Discuss validity and reliability of diagnosis.

Validity: pertains to if the diagnosis reflects a genuine disorder
Reliability: means that different diagnosticians agree on the same diagnosis

Validity: 2 studies showing how diagnoses don't always show a genuine disorder
1. Chapman & Chapman (1967):
Beginning clinicians observed draw-a-person test drawing randomly paired (unknowingly to participants) with symptom statements of patients.

Although the relationship between symptoms and drawings were absent, participants rated a high associative strength between symptom and drawing characteristics (e.g. paranoia and drawing big eyes)
This study therefore shows how diagnoses don't always reflect genuine disorders. They also depend heavily on dispositional instead of situational factors.
2. Rosenhan (1973)

Eight ‘sane’ people (3 women & 5 men from a variety of occupational
backgrounds) arranged appointments at various hospitals and complained that they had been hearing voices. The voices were unclear, unfamiliar, of the same sex and said single words like empty, hollow and thud.

The pseudo-patients did not change any aspect of their behaviour, personal history or circumstances (apart from their names). On admission to the hospital ward every pseudo-patient immediately stopped simulating any symptoms and responded normally to all instructions (except that they did not swallow any medication) and said they were fine, experiencing no more symptoms and would like to be released.

All but one pseudo-patients were admitted to a hospital with a diagnosis of schizophrenia and their ‘sanity’ was never detected by staff although many other patients did become suspicious! Length of stay ranged from 7 days to 52 days with an average of 19 days. All except one were released with a diagnosis of ‘Schizophrenia in remission’ supporting the view that they had never been detected as ‘sane’ at all.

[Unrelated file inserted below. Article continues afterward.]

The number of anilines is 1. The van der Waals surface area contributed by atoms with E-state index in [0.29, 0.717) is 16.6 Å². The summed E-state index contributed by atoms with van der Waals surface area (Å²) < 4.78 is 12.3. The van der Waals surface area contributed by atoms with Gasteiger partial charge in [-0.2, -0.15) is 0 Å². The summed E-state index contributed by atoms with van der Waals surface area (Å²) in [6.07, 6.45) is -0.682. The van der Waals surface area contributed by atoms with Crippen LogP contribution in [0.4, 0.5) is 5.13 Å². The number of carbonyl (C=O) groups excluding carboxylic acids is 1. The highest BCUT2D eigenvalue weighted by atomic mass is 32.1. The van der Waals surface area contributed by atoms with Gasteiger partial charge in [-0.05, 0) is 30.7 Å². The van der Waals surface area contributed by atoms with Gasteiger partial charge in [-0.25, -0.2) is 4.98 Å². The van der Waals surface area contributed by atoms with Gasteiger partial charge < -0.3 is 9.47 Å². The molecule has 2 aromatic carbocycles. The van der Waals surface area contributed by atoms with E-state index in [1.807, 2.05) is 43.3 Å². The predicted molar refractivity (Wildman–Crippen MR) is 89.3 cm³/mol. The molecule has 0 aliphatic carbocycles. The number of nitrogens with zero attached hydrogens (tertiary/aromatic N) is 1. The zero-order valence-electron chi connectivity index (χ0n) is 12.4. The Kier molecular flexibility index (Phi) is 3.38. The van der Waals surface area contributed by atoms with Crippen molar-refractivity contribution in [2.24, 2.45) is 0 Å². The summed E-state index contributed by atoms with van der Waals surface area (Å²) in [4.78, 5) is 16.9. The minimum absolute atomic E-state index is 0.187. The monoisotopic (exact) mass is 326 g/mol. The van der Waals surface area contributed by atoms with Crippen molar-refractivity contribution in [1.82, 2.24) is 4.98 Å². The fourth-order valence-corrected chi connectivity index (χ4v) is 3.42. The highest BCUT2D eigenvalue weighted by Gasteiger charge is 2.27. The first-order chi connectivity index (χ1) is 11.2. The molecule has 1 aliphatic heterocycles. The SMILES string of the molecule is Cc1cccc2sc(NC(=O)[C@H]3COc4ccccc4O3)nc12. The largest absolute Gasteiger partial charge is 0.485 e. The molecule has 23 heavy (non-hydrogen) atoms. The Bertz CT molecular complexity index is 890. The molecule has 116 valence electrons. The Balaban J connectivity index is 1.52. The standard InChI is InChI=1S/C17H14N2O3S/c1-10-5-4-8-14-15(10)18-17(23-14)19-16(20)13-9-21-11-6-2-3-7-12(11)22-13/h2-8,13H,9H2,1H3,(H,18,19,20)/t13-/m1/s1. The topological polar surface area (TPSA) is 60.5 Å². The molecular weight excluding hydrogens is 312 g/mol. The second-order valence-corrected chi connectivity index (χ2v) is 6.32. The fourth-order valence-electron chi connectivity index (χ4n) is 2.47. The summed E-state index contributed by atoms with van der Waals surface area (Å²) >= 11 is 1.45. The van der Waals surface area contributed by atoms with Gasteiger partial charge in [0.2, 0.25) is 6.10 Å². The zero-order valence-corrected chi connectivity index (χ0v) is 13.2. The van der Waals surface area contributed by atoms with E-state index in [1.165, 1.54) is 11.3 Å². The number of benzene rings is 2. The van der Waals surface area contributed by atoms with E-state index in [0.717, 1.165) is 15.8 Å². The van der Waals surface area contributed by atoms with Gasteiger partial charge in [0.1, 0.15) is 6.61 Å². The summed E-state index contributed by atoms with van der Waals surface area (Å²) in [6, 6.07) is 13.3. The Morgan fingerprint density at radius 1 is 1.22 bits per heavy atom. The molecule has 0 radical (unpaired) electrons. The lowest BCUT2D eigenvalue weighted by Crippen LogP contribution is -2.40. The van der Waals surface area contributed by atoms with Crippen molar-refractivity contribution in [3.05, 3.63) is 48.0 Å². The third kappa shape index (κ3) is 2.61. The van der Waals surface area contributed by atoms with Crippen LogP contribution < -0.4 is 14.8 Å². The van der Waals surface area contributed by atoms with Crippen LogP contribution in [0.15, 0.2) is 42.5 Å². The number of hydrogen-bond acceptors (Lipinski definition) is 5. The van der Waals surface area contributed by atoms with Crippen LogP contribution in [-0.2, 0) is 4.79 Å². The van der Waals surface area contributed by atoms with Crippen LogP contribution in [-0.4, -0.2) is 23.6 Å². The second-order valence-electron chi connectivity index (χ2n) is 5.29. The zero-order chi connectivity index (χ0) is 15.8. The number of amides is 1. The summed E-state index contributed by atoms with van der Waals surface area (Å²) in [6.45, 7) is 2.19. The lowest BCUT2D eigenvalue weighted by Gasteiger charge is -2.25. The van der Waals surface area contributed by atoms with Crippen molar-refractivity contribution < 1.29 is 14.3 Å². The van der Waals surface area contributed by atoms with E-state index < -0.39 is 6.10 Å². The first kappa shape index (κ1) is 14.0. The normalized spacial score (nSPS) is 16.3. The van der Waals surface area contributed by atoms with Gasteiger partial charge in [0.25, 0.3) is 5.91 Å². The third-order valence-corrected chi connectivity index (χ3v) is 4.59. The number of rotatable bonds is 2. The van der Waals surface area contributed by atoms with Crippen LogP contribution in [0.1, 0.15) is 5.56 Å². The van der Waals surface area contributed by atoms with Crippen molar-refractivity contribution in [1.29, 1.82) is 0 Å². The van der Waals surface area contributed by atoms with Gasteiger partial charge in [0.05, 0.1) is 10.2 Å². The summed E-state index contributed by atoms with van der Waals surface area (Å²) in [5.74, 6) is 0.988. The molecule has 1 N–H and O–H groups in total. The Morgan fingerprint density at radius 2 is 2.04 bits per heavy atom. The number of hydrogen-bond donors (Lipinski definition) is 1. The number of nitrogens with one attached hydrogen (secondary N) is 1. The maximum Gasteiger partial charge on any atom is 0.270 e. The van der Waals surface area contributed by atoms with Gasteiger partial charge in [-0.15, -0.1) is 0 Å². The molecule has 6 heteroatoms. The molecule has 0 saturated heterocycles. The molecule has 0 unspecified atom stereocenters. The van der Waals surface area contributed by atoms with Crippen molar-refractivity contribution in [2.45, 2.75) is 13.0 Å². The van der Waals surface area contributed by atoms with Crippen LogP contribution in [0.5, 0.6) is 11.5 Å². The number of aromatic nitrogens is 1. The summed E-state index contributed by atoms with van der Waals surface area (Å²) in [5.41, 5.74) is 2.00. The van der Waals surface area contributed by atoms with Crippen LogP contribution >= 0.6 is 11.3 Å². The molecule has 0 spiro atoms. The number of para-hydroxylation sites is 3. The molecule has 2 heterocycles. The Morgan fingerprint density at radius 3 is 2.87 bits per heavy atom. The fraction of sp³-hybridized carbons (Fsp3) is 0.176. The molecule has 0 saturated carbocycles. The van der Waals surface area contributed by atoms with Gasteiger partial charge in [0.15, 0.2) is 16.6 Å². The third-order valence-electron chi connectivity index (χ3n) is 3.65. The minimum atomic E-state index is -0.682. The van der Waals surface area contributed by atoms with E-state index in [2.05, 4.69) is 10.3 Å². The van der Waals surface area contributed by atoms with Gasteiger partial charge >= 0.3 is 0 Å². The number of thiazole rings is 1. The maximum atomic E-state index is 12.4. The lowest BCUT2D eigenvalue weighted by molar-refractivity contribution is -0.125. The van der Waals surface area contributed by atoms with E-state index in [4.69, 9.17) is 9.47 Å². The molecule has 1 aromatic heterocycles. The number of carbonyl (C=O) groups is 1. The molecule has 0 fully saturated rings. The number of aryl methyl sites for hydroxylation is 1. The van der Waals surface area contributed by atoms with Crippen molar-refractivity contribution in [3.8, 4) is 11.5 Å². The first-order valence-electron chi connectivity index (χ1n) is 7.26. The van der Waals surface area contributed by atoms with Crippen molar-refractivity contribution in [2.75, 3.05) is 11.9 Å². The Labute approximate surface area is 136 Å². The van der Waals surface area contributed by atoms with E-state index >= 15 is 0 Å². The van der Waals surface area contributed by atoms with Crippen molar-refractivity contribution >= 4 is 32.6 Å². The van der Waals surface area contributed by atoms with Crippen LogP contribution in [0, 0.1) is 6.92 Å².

A follow up study was conducted to check the poor reliability of diagnosis, whereby a teaching hospital was told to expect pseudo-patients over a three month period. Not a single pseudo-patient ventured near the hospital, but 41 genuine patients were suspected of being fakes, 19 of these were suspected by a psychiatrist and another member of staff.

Reliability: 2 studies showing how diagnostic classification systems can easily be unreliable

1. Cooper et al (1972)
Found New York psychiatrists were twice as likely to diagnose schizophrenia than
London psychiatrists, who in turn were twice as likely to diagnose mania or depression
when shown the same videotaped clinical interviews.

2. Beck et al (1962)
Found that agreement on diagnosis for 153 patients between two psychiatrists was
only 54%. This was often due to vague criteria for diagnosis.